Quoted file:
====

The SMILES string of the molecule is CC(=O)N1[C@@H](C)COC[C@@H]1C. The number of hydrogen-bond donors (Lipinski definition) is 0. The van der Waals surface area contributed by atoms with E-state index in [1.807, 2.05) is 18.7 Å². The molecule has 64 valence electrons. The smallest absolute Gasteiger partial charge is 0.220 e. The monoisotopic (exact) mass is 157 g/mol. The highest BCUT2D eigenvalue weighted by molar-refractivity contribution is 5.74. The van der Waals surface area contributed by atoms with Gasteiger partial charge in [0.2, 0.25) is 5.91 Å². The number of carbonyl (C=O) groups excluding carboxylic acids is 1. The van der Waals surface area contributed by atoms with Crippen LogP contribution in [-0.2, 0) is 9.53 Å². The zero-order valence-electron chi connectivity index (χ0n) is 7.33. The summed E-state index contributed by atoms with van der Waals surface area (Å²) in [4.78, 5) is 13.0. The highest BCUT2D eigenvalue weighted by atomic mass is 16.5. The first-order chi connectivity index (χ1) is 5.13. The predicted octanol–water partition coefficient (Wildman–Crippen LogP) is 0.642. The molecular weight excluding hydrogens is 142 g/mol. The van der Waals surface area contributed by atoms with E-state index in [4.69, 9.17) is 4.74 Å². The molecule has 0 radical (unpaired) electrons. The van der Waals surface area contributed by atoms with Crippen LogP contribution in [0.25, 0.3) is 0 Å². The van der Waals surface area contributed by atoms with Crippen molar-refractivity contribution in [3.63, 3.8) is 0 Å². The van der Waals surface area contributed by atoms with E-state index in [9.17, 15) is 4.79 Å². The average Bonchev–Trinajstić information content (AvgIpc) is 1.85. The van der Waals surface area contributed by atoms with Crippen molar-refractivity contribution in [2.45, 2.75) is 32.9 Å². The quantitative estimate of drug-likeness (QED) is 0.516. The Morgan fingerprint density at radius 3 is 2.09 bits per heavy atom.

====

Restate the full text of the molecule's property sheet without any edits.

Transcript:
The SMILES string of the molecule is CC(=O)N1[C@@H](C)COC[C@@H]1C. The number of hydrogen-bond donors (Lipinski definition) is 0. The van der Waals surface area contributed by atoms with E-state index in [1.807, 2.05) is 18.7 Å². The molecule has 64 valence electrons. The smallest absolute Gasteiger partial charge is 0.220 e. The monoisotopic (exact) mass is 157 g/mol. The highest BCUT2D eigenvalue weighted by molar-refractivity contribution is 5.74. The van der Waals surface area contributed by atoms with Gasteiger partial charge in [0.2, 0.25) is 5.91 Å². The number of carbonyl (C=O) groups excluding carboxylic acids is 1. The van der Waals surface area contributed by atoms with Crippen LogP contribution in [-0.2, 0) is 9.53 Å². The zero-order valence-electron chi connectivity index (χ0n) is 7.33. The summed E-state index contributed by atoms with van der Waals surface area (Å²) in [4.78, 5) is 13.0. The highest BCUT2D eigenvalue weighted by atomic mass is 16.5. The first-order chi connectivity index (χ1) is 5.13. The predicted octanol–water partition coefficient (Wildman–Crippen LogP) is 0.642. The molecular weight excluding hydrogens is 142 g/mol. The van der Waals surface area contributed by atoms with E-state index in [4.69, 9.17) is 4.74 Å². The molecule has 0 radical (unpaired) electrons. The van der Waals surface area contributed by atoms with Crippen LogP contribution in [0.25, 0.3) is 0 Å². The van der Waals surface area contributed by atoms with Crippen molar-refractivity contribution in [3.63, 3.8) is 0 Å². The van der Waals surface area contributed by atoms with E-state index in [9.17, 15) is 4.79 Å². The average Bonchev–Trinajstić information content (AvgIpc) is 1.85. The van der Waals surface area contributed by atoms with Crippen molar-refractivity contribution in [2.45, 2.75) is 32.9 Å². The quantitative estimate of drug-likeness (QED) is 0.516. The Morgan fingerprint density at radius 3 is 2.09 bits per heavy atom.